Bonding & attachment
- The first two weeks
- Safe sleeping for your baby
- Crying baby
- Bonding & attachment
- Heatwave precautions for babies & young children
- Caring for your newborn baby
- Phototherapy at Home
Bonding and attachment are important because the early social interactions and relationships between you and your baby have a profound influence on your baby’s emotional, cognitive and neurological development.
How your baby communicates with you
- Your baby may smile at you from the first day onwards.
- Even on the first day your baby can reach out their hand a little way towards you.
- Your baby can copy movements you make with your face.
- Your baby will communicate when they are overwhelmed by blinking or looking away.
- Your baby’s crying lets you know when they feel hungry and tired or alone.
Mother–infant interaction and attachment
The most important thing for your baby is a nurturing relationship with you that is responsive to their needs. Bonding and attachment are important because these experiences have a profound influence on your baby’s emotional, cognitive and neurological development.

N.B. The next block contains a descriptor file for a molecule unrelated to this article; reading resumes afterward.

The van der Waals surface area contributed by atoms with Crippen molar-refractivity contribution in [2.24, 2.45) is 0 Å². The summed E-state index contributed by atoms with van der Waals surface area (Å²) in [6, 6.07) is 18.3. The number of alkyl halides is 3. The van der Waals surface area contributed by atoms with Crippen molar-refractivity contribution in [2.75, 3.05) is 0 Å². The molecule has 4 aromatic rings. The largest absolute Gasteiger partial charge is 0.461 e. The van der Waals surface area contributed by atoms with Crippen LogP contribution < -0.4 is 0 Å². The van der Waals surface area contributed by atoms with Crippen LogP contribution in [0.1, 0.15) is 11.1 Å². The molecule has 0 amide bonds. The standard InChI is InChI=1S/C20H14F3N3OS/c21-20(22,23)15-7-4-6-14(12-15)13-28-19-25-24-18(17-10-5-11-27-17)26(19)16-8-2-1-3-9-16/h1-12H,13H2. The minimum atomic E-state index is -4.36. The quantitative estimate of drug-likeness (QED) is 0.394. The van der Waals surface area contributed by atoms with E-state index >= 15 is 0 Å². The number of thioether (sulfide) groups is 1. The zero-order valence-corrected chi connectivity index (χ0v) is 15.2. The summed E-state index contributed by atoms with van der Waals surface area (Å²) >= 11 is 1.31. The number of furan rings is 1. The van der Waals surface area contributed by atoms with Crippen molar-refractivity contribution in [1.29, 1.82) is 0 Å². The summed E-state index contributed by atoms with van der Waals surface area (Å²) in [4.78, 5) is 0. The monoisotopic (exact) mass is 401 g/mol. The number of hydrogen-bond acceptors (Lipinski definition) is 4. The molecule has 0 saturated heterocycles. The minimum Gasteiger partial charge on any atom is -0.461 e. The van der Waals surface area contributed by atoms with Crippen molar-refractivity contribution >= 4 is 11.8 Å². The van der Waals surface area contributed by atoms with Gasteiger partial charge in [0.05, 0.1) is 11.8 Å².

For the first six weeks your baby is working out what happens in their body and may sometimes be distressed by new sensations and experiences. Comfort your baby when they are upset by gently rocking them or singing or speaking to them in a soothing voice.
A surprise may be how interactive your baby is from birth, and how aware, responsive, active, curious and alert they are. They will enjoy hearing you talk, sing or read to them and will imitate your facial expressions from a very early age.
Bonding with your baby
- Talk to your baby – they find voices interesting.
- Hold and touch your baby – skin-on-skin contact reduces stress and improves breathing and heart rate.
- Spend time with your baby – sing songs, recite nursery rhymes, imitate their facial expressions.
- Soothe your baby when they are upset or distressed.
- Read stories to your baby from the beginning.
Don't be concerned if it takes a little while to ‘fall in love’ with your baby. It may be something that develops slowly rather than an immediate, overwhelming sensation. If feelings of disconnectedness persist after a couple of weeks it may be helpful to discuss this with your Maternal and Child Health Nurse or family doctor.
The Women’s does not accept any liability to any person for the information or advice (or use of such information or advice) which is provided on the Website or incorporated into it by reference. The Women’s provide this information on the understanding that all persons accessing it take responsibility for assessing its relevance and accuracy. Women are encouraged to discuss their health needs with a health practitioner. If you have concerns about your health, you should seek advice from your health care provider or if you require urgent care you should go to the nearest Emergency Dept.